I guess this must have been an emotional trigger for me. Now the phrases and words ( ‘clichés’) that I have heard so often in my life, and that I couldn’t translate into reality, actually make sense on an ‘I can feel them’ level.  From now on, there is a complete ‘no tolerance’ rule on negative self-talk. It is just not acceptable, and I am no longer allowing it to use up even one more second of my life.

Thus, when I woke up today, a lot felt different. I heard the birds outside, while I could feel a cool wind gently blow over my face through the half-opened window. I could feel the soft cushions squished around my head, and the warm duvet wrapped around my body. I looked outside of the window and smiled.

My first thought this morning was: *happy sigh* What would I like to do today?

Usually I would start my days with:

  • “You have slept way too long again.”
  • “Maybe you will finally get that project done that you have been procrastinating on for days, although it is very unlikely.”
  • “You are wasting so much time.”
  • “Great, you said today would be better, but it has started just as crap as yesterday.” Etc.
  • “Emotional abuse? This isn’t emotional abuse. This is just me trying to kick you into actually behaving like the person you think you want to be, because right now, you are doing a really bad job.”

Instead, today so many beautiful ideas washed over me, as I asked myself what I would like to do. And even though I enjoy my huge share of privileges, the first thoughts weren’t about ‘easy’ happy things, such as gaming, or watching a favourite series while stuffing my face with popcorn. My actual first response to that question was: I want to learn how to draw fantasy forests and work on my creative skills.  (Yup, that was a first for me too 😉 )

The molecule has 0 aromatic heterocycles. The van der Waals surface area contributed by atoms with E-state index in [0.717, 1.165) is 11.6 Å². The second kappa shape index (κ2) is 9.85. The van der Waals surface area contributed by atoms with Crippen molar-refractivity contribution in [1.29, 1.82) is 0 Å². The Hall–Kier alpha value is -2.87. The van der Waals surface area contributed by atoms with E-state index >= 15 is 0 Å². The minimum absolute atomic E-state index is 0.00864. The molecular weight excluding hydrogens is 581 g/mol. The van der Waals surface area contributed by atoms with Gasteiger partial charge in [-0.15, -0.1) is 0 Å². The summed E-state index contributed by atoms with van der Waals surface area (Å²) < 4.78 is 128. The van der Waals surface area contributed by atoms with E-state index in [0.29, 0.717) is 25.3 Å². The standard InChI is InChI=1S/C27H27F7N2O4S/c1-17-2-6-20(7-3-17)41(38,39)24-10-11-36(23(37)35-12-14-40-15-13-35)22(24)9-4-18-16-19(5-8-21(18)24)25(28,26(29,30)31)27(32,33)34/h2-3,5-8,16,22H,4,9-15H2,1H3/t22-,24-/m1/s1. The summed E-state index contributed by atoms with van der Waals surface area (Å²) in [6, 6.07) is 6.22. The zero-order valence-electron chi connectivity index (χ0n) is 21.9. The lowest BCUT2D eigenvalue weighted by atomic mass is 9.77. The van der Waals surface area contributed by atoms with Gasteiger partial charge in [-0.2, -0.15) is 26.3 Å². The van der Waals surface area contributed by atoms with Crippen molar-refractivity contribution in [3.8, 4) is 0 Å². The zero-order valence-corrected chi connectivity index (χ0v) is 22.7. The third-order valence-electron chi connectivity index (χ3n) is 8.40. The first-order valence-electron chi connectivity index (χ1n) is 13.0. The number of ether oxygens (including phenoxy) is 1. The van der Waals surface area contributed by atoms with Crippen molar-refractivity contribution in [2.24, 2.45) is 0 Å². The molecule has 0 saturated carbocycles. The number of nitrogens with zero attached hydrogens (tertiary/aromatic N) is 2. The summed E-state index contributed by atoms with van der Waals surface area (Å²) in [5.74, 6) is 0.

Even though there was no one there to tell me all the things I was supposed to do, or think, or learn – I, by myself, felt inspired to want to do something that would make me feel good and bring me forward professionally and personally. From within myself, I felt a deep excitement to start learning something new and to challenge myself.

For years that negative voice in my head has tried to whip me into thinking and doing exactly what I did today, while counterproductively beating me into so many broken pieces that all my energy was consumed by the attempt to mentally survive my own abuse.

From this came depression, anxiety, low self-esteem, self-hate, constant emotional abuse, the inability to experience authentic enjoyment, and unhappiness.

It has never EVER done anything good for me. In fact, it nearly killed off all of my ambitions, passions, and dreams.

I think I have taken the first step to letting go of that toxic relationship with myself.

Life feels better like this. I feel better like this – and I can feel my energy slowly coming back.

For now, dear Diary, I  leave you on this positive note.

xo,

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Model: Cat De Pillar. Photographer: Bernd Rößler. NO retouch. 

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  • Matthew Eaton

    It’s always tough when you have the hordes of negative thoughts right out of the door in the morning, isn’t it? It’s like having the Mongols outside your castle door, and all they have to do is wait while you starve yourself enough to let them in.

    Scary indeed.

    I am glad you are getting those out of the way, but remember to keep at it. Ignoring them works for a while, but I think accepting them can do more benefit. Not that they are something you should listen to or tolerate; more like they are you.

    We often try to create a duality in our lives regarding our perfect thoughts and our negative ones, almost as if there is a darker version of ourselves that exists to destroy us.

    It’s just you. You are awesome. Nothing about you is evil or sadistic. The reactions you’re feeling is a “nice donation” from others who decided to give it to you because they were afraid and they wanted the best for you by being safe.

    Thank you for sharing this!

    10/04/2015 at 1:50 PM Reply